Phi Finney McDonald, with Maurice Blackburn, acts for the Lead Applicants in a class action in the Federal Court of Australia against Google LLC, Google Asia Pacific Pte. Ltd. (Google Asia Pacific) and Google Payment Australia Pty. Ltd. (Google Australia) (together, Google) on behalf of App Developers who sold their apps and in-app content via the Google Play Store and Google payment solutions, as well as eligible users of Android smartphones and tablets who purchased Android apps distributed via the Google Play Store and/or in-app digital content in Android apps distributed via the Google Play Store, from 6 November 2017 to 20 June 2022 (Google Class Action).
The Google Class Action is funded by Vannin Capital.
Google LLC owns and licenses software to manufacturers of smartphones and tablets, called Original Equipment Manufacturers (OEMs). This software includes the Android operating system (Android OS). Google LLC also developed and owns the Australian Google Play Store and Google Play Billing, the payment solution used by Australian Android users when purchasing Android apps and in-app digital content from Android apps distributed through the Google Play Store.
Google Asia Pacific is the Google contracting entity in relation to Android apps distributed through the Google Play Store in Australia. Google Australia, a subsidiary of Google LLC, accepts and facilitates the processing of payments for Google Play Store app and in-app purchases in Australia, and charges a 30% commission to Android app developers for these purchases, or in some limited cases, 15%.
Alphabet Inc. is the ultimate holding company of all three entities, and is one of the largest companies in the world by market capitalization.
- Google had a substantial degree of power in the markets for the purchase of Android apps from the Australian Google Play Store (the Australian Android Mobile App Distribution Market), the market for the supply of licences for mobile operating systems (the Mobile OS Licensing Market), and the market for the supply of services to Android app developers for accepting and processing payments for the purchase of Android Apps and digital content within an Android App (the Australian Android In-App Payment Solutions Market).
- Google was able to impose terms on OEMs and Android app developers which restricted the ability of those developers to offer other means of Android app distribution, and payment for Android apps and in-app digital content from Android apps.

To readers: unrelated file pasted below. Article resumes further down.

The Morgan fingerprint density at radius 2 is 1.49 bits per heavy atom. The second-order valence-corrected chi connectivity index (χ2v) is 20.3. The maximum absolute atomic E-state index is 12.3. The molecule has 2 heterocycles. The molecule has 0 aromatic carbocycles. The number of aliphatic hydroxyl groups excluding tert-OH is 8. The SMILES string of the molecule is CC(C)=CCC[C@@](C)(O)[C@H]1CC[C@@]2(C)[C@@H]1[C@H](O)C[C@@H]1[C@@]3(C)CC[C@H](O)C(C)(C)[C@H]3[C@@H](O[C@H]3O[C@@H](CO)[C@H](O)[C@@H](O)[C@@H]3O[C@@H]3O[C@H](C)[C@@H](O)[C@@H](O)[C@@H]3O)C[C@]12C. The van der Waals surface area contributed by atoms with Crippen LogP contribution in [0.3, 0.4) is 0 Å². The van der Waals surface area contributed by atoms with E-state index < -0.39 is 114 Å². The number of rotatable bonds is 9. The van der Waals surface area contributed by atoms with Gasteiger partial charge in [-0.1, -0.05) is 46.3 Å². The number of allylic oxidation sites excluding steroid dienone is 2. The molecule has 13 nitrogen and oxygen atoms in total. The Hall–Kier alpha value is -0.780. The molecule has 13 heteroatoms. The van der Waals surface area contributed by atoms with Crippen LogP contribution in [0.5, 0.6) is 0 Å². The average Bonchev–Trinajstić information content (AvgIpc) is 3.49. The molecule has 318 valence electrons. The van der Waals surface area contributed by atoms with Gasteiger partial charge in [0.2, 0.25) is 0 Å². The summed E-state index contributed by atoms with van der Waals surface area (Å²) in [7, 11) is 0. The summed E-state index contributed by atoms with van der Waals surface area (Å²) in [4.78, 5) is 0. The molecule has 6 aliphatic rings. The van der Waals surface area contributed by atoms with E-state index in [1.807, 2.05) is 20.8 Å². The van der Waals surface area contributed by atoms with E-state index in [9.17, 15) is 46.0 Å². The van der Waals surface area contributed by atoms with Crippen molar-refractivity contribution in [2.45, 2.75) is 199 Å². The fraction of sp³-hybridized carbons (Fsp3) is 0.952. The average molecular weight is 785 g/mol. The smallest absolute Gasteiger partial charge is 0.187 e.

- As well, Google was able to charge commission rates on those Android app and in-app purchases over and above what it would otherwise have been able to charge in a competitive market.
- By the above conduct, Google, among other things:
- gave effect to provisions in a contract which, by imposing restrictive terms on OEMs and Android app developers, prevented or hindered those developers from distributing Android apps other than through the Google Play Store and from using payment solutions other than those controlled by Google; and
- supplied services to app developers for the distribution of Android apps on the condition that those developers not use payment solutions other than those controlled by Google for payments of Android app purchases via the Google Play Store and of in-app purchases from Android apps distributed via the Google Play Store.
- The above conduct had the purpose, effect or likely effect of substantially lessening competition in the following markets:
- the Australian Android Mobile App Distribution Market; and/or
- the Australian Android In-App Payment Solutions Market,
in contravention of ss. 45, 46 and 47 of the Competition and Consumer Act 2010 (Cth); and
- This conduct resulted in higher prices for users who purchased apps and in-app digital content through the Australian Google Play Store.
- The above conduct also was, in all the circumstances, unconscionable in contravention of s. 21 of the Australian Consumer Law.
The proceeding seeks compensation for eligible users from Google for the excess price charged to those users.